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Participant Recruitment Now Underway for Landmark Study on Adolescents

September 13, 2016

Adolescence is a time of many physical, behavioral, and social transitions, not to mention changes in the brain. As part of their normal maturation, people in their second decade of life are beginning to become independent in the world, which means seeking new experiences and taking risks to determine what they are capable of. The state of the adolescent brain reflects this: The structure and circuits governing reward and emotion are more fully developed and tend to win out in the tug-of-war with the still-maturing prefrontal circuits governing judgment and impulse control. The behaviors that arise as a result of this imbalance can be wide-ranging, both positive and negative, including potentially harmful behaviors like substance use. Such behaviors can in turn affect how the brain develops, often in ways that remain poorly understood.

ABCD logo

The phrase “more longitudinal research needed” is the bottom-line message in many studies of substance use and other behaviors during this period of life and their long-term impacts—such as whether using drugs increases risk of mental illness (or vice versa), whether smoking marijuana causes lower IQ (or vice versa), or whether vaping leads to increased or decreased cigarette use. This is why we at NIDA are excited to announce that recruitment is now underway for the largest longitudinal study ever conducted on adolescent behavior, brain development, and related health outcomes.

The Adolescent Brain Cognitive Development (ABCD) study, which has been in the planning phase for just under a year, is now recruiting more than 10,000 9- and 10-year-olds at 19 research sites across the United States, and will follow these young people for a decade, through their early adulthood. Recruitment will be conducted over a two-year period through partnerships with public and private schools near the research sites, as well as through twin registries.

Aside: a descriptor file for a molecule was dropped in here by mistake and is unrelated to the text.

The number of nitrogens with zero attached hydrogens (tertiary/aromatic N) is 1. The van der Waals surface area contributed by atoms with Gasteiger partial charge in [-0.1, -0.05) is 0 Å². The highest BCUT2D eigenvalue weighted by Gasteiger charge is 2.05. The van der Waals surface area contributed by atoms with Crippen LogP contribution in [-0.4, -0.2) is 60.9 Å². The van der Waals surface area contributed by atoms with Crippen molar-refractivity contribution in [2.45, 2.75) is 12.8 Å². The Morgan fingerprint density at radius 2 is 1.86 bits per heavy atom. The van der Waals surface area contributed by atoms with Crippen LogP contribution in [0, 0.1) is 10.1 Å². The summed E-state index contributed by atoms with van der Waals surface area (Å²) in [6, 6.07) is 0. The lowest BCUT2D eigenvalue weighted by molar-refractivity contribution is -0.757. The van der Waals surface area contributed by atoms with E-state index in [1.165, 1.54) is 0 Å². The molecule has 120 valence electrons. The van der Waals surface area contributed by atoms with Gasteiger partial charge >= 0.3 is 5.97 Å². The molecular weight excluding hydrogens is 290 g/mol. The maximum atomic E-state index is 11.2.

The study will collect an enormous amount of behavioral, genetic, and health data on the participants, including MRI scans every other year, so that brain development can be tracked and correlated with a vast range of factors including participation in extracurricular activities like music and athletics; video games and screen time; sleep habits; head injuries from sports; and experimentation with or regular use of alcohol, tobacco, marijuana or other substances, as well as socioeconomic and other environmental variables.

By collecting genetic information from all participants, we will gain insight into individual differences in brain development and the interaction of genes and environment in vulnerability to behavioral disorders and mental illnesses. Inclusion of a large twin cohort (800 twin pairs) will also give valuable insight into the role of genetics in determining behavioral and health outcomes.

Besides enabling researchers to draw stronger conclusions about the developmental impacts of adolescent behaviors and environments, it will also create, for the first time, a baseline standard of normative brain development. Today, when parents take their child to the doctor, their physical development can be plotted and compared to established norms for measures like height and weight, but nothing of this kind has ever existed for brain maturation. The ABCD study data will clarify the normal trajectory of brain development and its developmental benchmarks. At the end of this study, pediatricians will potentially have new brain-imaging biomarkers to determine if a patient’s development is off course, so that they can possibly intervene.

This study is only possible now, thanks not only to advances in neuroimaging and genetic analysis but also to the ability to manage and analyze the vast quantities of data that will be generated. The data gathered will be open access, available to other researchers to perform analyses that we cannot even at this point envision. Parents of 9- and 10-year-olds living near the 19 research sites the have a great opportunity to contribute to this major scientific undertaking, which will contribute greatly to our understanding of development during the second decade of life. ABCD has the potential to inform future educational strategies, prevention and other public health interventions, and science-based policy decisions, and thus NIDA and our partners across the NIH and in other government agencies are proud to be launching this study.